In such cases, the quantity of the saliva flowing is what a person should look for. Excessive saliva will typically make its way down the child’s chin. Drooling down the neck during sleeping or lying down is also fairly common.
Another sign of excessive drooling to look out for is the presence of saliva on things around the suspected child. Many children have their saliva slipped down on toys, books, school belongings, and the clothes.
Since the skin around the mouth is constantly wet and overly-moisturized because of the saliva, the child will have redness and sore skin around the chin and mouth. Chapped lips and pain in the area are also seen in excessive drooling.
One of the very first effects of drooling in children is higher chances of mouth infections. Oral hygiene is greatly linked with saliva production and usage. Excessive drooling can leave the mouth dry with a bad odor that is hard to get rid of.
Mouth infections are also more likely to occur in a child having excessive drooling than in a healthy child due to poor hygiene.
Lastly, difficulty in learning some of the basic things can also lead to sialorrhea in children. For example, in accordance with the researchers, children can face difficulty in speaking and chewing, both of which can be causes behind excessive drooling.
How Is Excessive Drooling Diagnosed?
Normally, a doctor checks everything from a child’s state of mind to overall health when checking symptoms for excessive drooling because as stated before it can be linked to serious conditions many times.
The ways that are used by doctors to look out for abnormal drooling include:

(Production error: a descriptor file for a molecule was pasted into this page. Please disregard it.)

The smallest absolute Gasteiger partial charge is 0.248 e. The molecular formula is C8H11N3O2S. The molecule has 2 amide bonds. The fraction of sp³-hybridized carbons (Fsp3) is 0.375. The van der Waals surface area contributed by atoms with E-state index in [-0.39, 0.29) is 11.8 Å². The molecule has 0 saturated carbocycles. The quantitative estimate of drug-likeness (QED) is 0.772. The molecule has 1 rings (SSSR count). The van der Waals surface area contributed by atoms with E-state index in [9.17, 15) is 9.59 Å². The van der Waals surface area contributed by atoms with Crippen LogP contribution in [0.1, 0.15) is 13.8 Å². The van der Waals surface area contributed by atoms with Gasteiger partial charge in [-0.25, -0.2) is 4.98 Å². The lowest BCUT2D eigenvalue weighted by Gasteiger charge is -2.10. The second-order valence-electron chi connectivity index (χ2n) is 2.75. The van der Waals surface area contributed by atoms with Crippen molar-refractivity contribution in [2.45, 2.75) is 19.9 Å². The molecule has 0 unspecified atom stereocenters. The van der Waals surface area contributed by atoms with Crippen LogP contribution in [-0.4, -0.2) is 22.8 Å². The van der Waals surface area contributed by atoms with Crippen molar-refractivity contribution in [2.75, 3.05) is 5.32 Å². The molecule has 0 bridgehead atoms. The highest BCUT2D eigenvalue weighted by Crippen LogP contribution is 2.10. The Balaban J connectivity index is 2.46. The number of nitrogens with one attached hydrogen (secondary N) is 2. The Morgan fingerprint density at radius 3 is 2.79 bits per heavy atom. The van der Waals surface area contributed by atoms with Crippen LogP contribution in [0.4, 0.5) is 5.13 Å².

- Blockage in the nose
- Head posture
- How the child seals his/her lips
- Dental health
- Mental conditions of the child
- Chewing patterns and swallowing
- Level of awareness of the child
How Is Excessive Drooling Treated?
After the diagnosis behind the excessive drooling in the affected child, a doctor might suggest a surgical or non-surgical method depending on the factors causing the condition. Treatments done for controlling excessive drooling are:
In cases where the excessive drooling occurs due to nose blockages or other bodily conditions such as reflux, a course of prescription medication is given to the child. Glycopyrrolate and anticholinergic are the most effective medicines given for sialorrhea.
Intervals of botulinum are recommended in cases of extreme excessive drooling. However, these are only given to child where controlling of the saliva is needed to cure a mouth infection or any conditions that can worsen.
Speech, orthodontic, and behavioral treatment
In cases where salivation occurs due to bad postures of the head and inability of the child to chew and swallow, man doctors recommend speech and behavioral therapy.
Orthodontic treatment can be highly effective in teaching a child to have better control and stabilize their lip movements, jaws, and head. Sometimes, mouth and lip exercises are suggested to a child for improved balance in the jaw.
Though not often needed in most of the cases, surgery becomes an option when the cause of excess salivation is over-activeness of the salivary glands. According to studies, some children can also be born with more salivary glands than needed in their oral cavity.
A surgery can also be required in some other cases, for example, if the child has tonsillitis, a surgery can be required for the removal of tonsils.
Surgery is not performed in any of the other cases. Normally, a child needs to be six years or older to get a surgery done for excessive salivation.